It shows us consequence, it again involves the viewer more and essentially grounds it in the real world. I think this is the most effective means of adding a darker edge. The Power of Three started to take us there, and the juxtaposition between this and the ending I think is one reason why it feels so underwhelming. It can often play off fear (nearly everyone has at some point considered the end of the world in some way, regardless of how much they worry about it or expect it) and will generally involve death as well, and it has led to some of the greatest episodes of the revival.
The best example for this is the fantastic Amy’s Choice. A foe who appears and disappears and controls your ability to sleep and dream, playing with the world as the characters see it and knowing their thoughts, the darkness of this episode ultimately stems from the Dream Lord. It’s quite similar to fear, but emphasises the psychological side of things, creating doubt and distortion, real events and events that just look real – an obvious trigger for a dark atmosphere.
Silence in the Library/Forest of the Dead uses this with the library’s computer world and Donna’s experiences there, and most of Hide uses it in full horror film style (until the last few minutes… ahem). The scenes in the TARDIS with Amy and Rory in The Doctor’s Wife are, I find, the best of the episode for playing with perceptions and toying with their minds. This is another key reason why death is not always the solution, as deaths (that remain permanent) in these sort of episodes or scenes could be muddled, overshadowed or quite simply jarring.
Changing a Person
A combination of distorting a recognisable setting and perception, this focuses on the personality and behaviour of the characters involved. The obvious and most common case of this being possession, in many stories throughout the history of Doctor Who, but it can cover less evil changes (the Doctor making himself human in Human Nature/The Family of Blood), more subtle personality alterations and reactions (think of the Doctor’s dark scenes in the middle of the romp that is Dinosaurs on a Spaceship) to some sort of conversion or physical alteration (the headless monks, the Dalek puppets, gas mask zombies, et al.). Seeing a character we know and recognise changed and affected can be the most harrowing of these devices, and is sometimes seen in companion departures (think Donna – if you can without crying). It’s also often presented as an alternative to death under the umbrella term of ‘consequence’ – seeing characters’ lives and personalities left altered and even ruined, and it can have a greater impact than outright dying.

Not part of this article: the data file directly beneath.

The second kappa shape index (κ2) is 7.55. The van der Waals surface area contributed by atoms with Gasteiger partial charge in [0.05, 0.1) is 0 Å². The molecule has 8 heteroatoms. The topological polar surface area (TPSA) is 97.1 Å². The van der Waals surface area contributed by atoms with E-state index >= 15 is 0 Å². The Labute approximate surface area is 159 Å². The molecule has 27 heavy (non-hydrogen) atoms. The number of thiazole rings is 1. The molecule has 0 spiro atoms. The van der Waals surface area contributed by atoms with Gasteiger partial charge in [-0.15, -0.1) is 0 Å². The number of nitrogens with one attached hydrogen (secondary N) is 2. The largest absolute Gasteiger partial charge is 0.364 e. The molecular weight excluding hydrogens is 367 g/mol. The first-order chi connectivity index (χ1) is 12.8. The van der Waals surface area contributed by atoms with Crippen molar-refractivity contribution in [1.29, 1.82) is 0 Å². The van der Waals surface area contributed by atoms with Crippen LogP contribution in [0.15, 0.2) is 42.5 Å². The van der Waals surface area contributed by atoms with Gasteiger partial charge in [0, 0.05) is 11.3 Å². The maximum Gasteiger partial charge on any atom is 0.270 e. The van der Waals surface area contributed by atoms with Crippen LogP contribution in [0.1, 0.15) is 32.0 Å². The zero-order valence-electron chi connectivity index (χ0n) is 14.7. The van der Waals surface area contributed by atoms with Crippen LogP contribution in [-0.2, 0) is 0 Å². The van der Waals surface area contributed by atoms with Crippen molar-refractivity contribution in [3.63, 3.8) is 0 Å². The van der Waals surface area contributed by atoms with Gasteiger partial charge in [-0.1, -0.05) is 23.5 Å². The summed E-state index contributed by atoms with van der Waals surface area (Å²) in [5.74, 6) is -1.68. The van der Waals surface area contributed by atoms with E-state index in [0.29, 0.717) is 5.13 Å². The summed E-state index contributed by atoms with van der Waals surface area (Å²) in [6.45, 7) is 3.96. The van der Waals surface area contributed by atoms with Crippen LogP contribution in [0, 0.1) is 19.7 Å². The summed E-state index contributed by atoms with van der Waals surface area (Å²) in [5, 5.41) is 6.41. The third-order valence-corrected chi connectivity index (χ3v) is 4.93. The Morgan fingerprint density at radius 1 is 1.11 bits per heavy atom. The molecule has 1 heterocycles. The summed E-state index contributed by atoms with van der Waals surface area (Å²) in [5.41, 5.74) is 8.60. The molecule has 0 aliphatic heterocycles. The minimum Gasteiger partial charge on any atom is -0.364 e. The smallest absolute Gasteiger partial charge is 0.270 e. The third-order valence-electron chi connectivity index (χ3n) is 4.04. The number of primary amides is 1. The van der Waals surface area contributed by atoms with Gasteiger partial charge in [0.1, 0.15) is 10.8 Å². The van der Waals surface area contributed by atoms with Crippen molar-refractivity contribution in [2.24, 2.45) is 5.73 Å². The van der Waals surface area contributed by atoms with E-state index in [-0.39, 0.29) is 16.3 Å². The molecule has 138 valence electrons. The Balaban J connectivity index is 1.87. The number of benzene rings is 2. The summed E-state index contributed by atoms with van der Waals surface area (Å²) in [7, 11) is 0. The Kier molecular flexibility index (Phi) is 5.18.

“Into Darkness” – But How Exactly?
Essentially, the factors that create a dark story are more plentiful and diverse than it may at first seem, and the frequent demand for more death seems like it might not be the simple answer to how a darker tone can be established. With many different elements, some that support each other well and others that juxtapose and clash, the underlying outcome is, in my opinion, not the need for just greater consequences, but for the need to make stories that the audience can become immersed in and relate to, with scenarios and characters they recognise being affected.
Nevertheless, while there are demands for the series to adopt a darker tone overall, Doctor Who has – since the revival – had a great deal of success with its darker episodes. We might not know exactly how the Twelfth Doctor will be taking us into darkness yet, but I expect, however it’s done, it will play out excellently.